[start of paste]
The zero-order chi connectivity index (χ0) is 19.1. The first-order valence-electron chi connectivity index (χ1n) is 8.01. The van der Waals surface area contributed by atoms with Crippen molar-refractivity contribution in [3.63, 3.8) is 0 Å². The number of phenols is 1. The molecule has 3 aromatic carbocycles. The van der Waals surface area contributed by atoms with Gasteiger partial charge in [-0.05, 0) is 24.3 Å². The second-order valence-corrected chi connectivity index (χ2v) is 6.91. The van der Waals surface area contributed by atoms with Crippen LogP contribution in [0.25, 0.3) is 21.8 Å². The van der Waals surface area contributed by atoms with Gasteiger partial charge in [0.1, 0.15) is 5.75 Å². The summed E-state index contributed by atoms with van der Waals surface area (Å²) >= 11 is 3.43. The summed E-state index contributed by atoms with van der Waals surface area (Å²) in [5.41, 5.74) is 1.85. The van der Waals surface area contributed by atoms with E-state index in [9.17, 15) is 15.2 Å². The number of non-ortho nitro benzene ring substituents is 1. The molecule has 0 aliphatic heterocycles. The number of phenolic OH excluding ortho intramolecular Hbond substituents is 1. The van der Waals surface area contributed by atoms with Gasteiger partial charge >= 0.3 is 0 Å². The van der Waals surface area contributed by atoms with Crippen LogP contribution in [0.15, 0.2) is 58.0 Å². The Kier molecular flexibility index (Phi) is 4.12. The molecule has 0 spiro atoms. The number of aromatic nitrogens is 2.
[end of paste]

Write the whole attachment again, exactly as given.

The zero-order chi connectivity index (χ0) is 19.1. The first-order valence-electron chi connectivity index (χ1n) is 8.01. The van der Waals surface area contributed by atoms with Crippen molar-refractivity contribution in [3.63, 3.8) is 0 Å². The number of phenols is 1. The molecule has 3 aromatic carbocycles. The van der Waals surface area contributed by atoms with Gasteiger partial charge in [-0.05, 0) is 24.3 Å². The second-order valence-corrected chi connectivity index (χ2v) is 6.91. The van der Waals surface area contributed by atoms with Crippen LogP contribution in [0.25, 0.3) is 21.8 Å². The van der Waals surface area contributed by atoms with Gasteiger partial charge in [0.1, 0.15) is 5.75 Å². The summed E-state index contributed by atoms with van der Waals surface area (Å²) >= 11 is 3.43. The summed E-state index contributed by atoms with van der Waals surface area (Å²) in [5.41, 5.74) is 1.85. The van der Waals surface area contributed by atoms with E-state index in [9.17, 15) is 15.2 Å². The number of non-ortho nitro benzene ring substituents is 1. The molecule has 0 aliphatic heterocycles. The number of phenolic OH excluding ortho intramolecular Hbond substituents is 1. The van der Waals surface area contributed by atoms with Gasteiger partial charge >= 0.3 is 0 Å². The van der Waals surface area contributed by atoms with Crippen LogP contribution in [0.15, 0.2) is 58.0 Å². The Kier molecular flexibility index (Phi) is 4.12. The molecule has 0 spiro atoms. The number of aromatic nitrogens is 2.